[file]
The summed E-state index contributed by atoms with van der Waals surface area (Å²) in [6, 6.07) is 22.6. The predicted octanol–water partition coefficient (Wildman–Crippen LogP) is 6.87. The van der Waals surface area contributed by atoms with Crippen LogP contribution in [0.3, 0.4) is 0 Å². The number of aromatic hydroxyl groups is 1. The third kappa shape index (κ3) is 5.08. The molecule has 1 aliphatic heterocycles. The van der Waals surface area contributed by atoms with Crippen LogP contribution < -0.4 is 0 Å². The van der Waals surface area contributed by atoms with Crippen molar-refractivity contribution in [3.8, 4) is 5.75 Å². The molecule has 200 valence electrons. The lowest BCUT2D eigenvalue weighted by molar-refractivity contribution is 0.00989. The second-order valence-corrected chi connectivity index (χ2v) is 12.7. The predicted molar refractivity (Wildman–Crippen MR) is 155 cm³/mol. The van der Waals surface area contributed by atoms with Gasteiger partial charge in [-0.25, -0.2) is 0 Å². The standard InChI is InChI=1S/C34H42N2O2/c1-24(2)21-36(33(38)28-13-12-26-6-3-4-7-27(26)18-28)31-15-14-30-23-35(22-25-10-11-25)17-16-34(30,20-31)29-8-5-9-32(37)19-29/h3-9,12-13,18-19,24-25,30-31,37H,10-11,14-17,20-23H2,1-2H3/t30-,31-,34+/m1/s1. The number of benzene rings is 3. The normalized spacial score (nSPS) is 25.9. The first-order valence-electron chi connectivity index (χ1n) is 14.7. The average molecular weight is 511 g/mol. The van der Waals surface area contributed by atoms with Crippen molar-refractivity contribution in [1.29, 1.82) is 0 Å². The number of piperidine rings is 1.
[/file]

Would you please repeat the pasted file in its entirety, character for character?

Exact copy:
The summed E-state index contributed by atoms with van der Waals surface area (Å²) in [6, 6.07) is 22.6. The predicted octanol–water partition coefficient (Wildman–Crippen LogP) is 6.87. The van der Waals surface area contributed by atoms with Crippen LogP contribution in [0.3, 0.4) is 0 Å². The number of aromatic hydroxyl groups is 1. The third kappa shape index (κ3) is 5.08. The molecule has 1 aliphatic heterocycles. The van der Waals surface area contributed by atoms with Crippen LogP contribution < -0.4 is 0 Å². The van der Waals surface area contributed by atoms with Crippen molar-refractivity contribution in [3.8, 4) is 5.75 Å². The molecule has 200 valence electrons. The lowest BCUT2D eigenvalue weighted by molar-refractivity contribution is 0.00989. The second-order valence-corrected chi connectivity index (χ2v) is 12.7. The predicted molar refractivity (Wildman–Crippen MR) is 155 cm³/mol. The van der Waals surface area contributed by atoms with Gasteiger partial charge in [-0.25, -0.2) is 0 Å². The standard InChI is InChI=1S/C34H42N2O2/c1-24(2)21-36(33(38)28-13-12-26-6-3-4-7-27(26)18-28)31-15-14-30-23-35(22-25-10-11-25)17-16-34(30,20-31)29-8-5-9-32(37)19-29/h3-9,12-13,18-19,24-25,30-31,37H,10-11,14-17,20-23H2,1-2H3/t30-,31-,34+/m1/s1. The number of benzene rings is 3. The normalized spacial score (nSPS) is 25.9. The first-order valence-electron chi connectivity index (χ1n) is 14.7. The average molecular weight is 511 g/mol. The van der Waals surface area contributed by atoms with Crippen molar-refractivity contribution in [1.29, 1.82) is 0 Å². The number of piperidine rings is 1.